DRINK: Rabbithole Coffee & Roasters
Just a little over two years ago, I was writing a major piece on coffee that was a result of London’s growing – nay, exploding – caffeine scene. Necking 50-plus espressos and coffees in one week may have culminated in me pale and glassy-eyed in bed at the end of it all, with the painful realisation that a caffeine hangover does exist, but it also resulted in the revelation that the city had come a long way in terms of providing the perfect cup.
It’s astounding just how amazing the coffee culture is now in London, all within the span of 2-3 years, and I’m pleased to have seen it grow and grow (and do my little part to promote it) to the point where a new place seems to be opening every week. Of course, the challenge is now not also about sustaining the quality (though me-too, bandwagon-hopping cafés soon die out), but breaking new boundaries. While I’m not sure what direction London’s coffee culture might take in the coming years, I know that more and more good coffee is only going to be a good thing.
Meanwhile, Hong Kong is a slightly different story; I feel like it’s still several years behind (as it is with most things, but I digress). But I sense something similar happening here, with a slow but quiet growth of a community that is passionate about coffee, and about educating the public about it. With the restrictions that come with high rents and limited space, the growth of great coffee places has been at a trickle rather than a flood like in London, but at least we’re not condemned to the likes of Starbucks, PCC (the ‘perfect cup’, my arse) and Habitu (though I admit a soft spot for their rose lattes).
Right before returning to Hong Kong at the end of January, the lovely Hoi Chi of Coming Soon Coffee tipped me off about Rabbithole Coffee & Roasters, who had just opened in Central. Always looking for an interesting new opening – all the better if it has anything to do with coffee – I was down there two days after landing.
They roast their own beans in an off-site roastery, making them one of the few places who do so in Hong Kong. The other famous roastery here is Coffee Assembly, but others are less well-known, or are as big.
The location is impressive. Rabbithole is on the second floor of a building on Cochrane Street, looking out onto the Mid-Levels escalator. This is possibly one of the best advertising strategies a small café up above the ground can have, as naturally the sight of shiny espresso machines and people chilling on the (tiny) balcony is bound to attract floating passersby.
Even better when the folding doors are completely pushed back. It was a ‘cold’ day in HK, I guess.
Much like Faye Wong in Chungking Express, I now always use the escalator as an opportunity to steal a glimpse into Rabbithole as I pass by, mainly to gauge how busy it is. And lately, it’s always hopping. (SORRY!) There’s room for quite a few people, especially with the outdoor terrace at the back (a little oasis in the middle of Central), but with only one central table for about 8-10, expect to say hi to your fellow coffee-loving neighbours if you draw up a perch.
(As a side note, why hasn’t anyone done a ‘Shit Coffee Geeks Say’ video?)
I felt welcomed at Rabbithole from the first visit. Some coffee shops can feel a little intimidating – where cooler-than-thou baristas can make you feel invisible until they deign to acknowledge your presence, or if the menu is a bit too esoteric. There’s zero snobbiness here – in fact, on first impressions the staff seemed almost a bit intimidated by the customers. Fair enough, it was their first week and there was no room to hide any mistakes in the coffee-brewing processes.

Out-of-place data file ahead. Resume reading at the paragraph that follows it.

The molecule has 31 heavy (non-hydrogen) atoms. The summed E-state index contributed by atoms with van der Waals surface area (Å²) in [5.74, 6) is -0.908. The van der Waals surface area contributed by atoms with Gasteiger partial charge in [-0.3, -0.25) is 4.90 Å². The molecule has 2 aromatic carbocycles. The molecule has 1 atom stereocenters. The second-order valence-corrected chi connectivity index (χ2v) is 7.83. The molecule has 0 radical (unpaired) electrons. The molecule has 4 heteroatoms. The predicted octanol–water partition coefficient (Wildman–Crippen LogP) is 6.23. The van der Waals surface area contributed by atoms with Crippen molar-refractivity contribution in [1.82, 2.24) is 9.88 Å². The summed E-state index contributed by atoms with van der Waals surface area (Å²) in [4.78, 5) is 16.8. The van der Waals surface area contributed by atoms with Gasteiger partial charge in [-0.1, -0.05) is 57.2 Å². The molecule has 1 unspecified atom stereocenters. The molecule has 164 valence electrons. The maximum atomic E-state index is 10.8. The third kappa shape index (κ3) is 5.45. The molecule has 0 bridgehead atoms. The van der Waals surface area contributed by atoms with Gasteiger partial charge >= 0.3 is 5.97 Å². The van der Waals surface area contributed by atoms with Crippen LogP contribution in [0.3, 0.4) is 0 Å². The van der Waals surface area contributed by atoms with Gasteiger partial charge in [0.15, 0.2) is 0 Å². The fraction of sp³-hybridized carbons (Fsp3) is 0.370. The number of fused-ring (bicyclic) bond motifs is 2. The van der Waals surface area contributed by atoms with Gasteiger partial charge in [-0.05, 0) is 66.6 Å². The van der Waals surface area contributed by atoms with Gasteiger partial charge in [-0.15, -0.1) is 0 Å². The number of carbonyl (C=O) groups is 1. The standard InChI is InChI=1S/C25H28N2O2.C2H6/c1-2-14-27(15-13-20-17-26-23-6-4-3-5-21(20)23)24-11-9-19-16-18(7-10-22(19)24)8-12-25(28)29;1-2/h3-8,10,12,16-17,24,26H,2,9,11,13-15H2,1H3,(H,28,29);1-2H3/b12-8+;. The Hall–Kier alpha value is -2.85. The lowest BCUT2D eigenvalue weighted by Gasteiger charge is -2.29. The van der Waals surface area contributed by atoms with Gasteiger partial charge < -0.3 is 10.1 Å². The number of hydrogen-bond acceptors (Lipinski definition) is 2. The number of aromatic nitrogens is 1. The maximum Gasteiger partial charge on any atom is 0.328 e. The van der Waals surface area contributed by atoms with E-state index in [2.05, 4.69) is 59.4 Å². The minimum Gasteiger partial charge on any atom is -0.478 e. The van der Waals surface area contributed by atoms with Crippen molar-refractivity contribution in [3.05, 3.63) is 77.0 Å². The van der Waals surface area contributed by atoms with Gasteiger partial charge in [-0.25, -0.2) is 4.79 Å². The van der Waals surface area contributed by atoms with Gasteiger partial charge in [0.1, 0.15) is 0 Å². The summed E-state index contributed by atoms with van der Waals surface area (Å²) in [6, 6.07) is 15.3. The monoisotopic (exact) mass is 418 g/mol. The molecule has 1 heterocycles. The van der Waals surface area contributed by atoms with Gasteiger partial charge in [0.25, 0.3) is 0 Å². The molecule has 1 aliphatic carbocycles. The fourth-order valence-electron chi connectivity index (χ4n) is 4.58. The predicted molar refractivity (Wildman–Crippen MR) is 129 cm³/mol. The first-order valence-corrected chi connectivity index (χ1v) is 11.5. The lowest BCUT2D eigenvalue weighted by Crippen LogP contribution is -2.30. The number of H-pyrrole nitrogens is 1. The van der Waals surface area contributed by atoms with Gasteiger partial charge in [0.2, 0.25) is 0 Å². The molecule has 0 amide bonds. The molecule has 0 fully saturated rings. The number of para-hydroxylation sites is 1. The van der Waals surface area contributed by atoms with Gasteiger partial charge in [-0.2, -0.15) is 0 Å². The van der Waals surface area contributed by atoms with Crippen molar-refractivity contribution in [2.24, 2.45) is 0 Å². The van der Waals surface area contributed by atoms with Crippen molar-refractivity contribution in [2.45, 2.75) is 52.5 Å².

Bad-ass barista Mike Fung. Intense concentration.
Over the past two months I’ve dropped in and out several times, but right from my very first visit I was really taken by Mike Fung, the owner, a former media man and utter coffee obsessive who travelled to Melbourne to go under the tutelage of various baristas. An easy-going guy who can strike up a conversation with anyone – on my first visit with a coffee-sceptic friend, he just sidled up next to us and started chattering away. My friend now drinks coffee and recommends Rabbithole to anyone who asks about a great place to chill in Central.
Special thanks to Alice, who not only is my hand model here, but in a moment of inspiration perched my Yirgacheffe ice drip atop this light source for an intriguing shot!
I’ve only scratched the surface at Rabbithole, but I’ve never come away disappointed. From the refreshing Ethiopian Red Cherry pourover on my first visit to the flat whites, piccolos and ice drips in between, I’ve discovered that this is a place where I’m actually really discovering more and more as I drink. Instead of always falling back on my preferred flat white (I will always feel like a sham coffee drinker for preferring milky coffees most of the time to brewed specimens), the customer/staff interaction encouraged by the shop layout means I often ask what’s good or interesting that day. In the warm humidity of the Fragrant Harbour (which is only going to get worse, oh god), I’m becoming really partial to their thirst-quenching ice drip coffees…
When I first came back to Hong Kong, I was feeling incredibly homesick for London. In my earliest conversation with Mike we joked around about his coffee bar being at least one reason to stay in the city, to be happy that I was here and not back in the UK. It became a kind of running joke over my next few visits, ending each one of them with a laugh, but you know what?There grew a truth in it. It’s places like these, where you can feel comfortable; where you can indulge in a relaxing ritual and be treated like an old friend, that make the transition from one life to another much more bearable. Cheers, guys.
For the rest of you coffee geeks, get down here quick if you know what’s good for ya.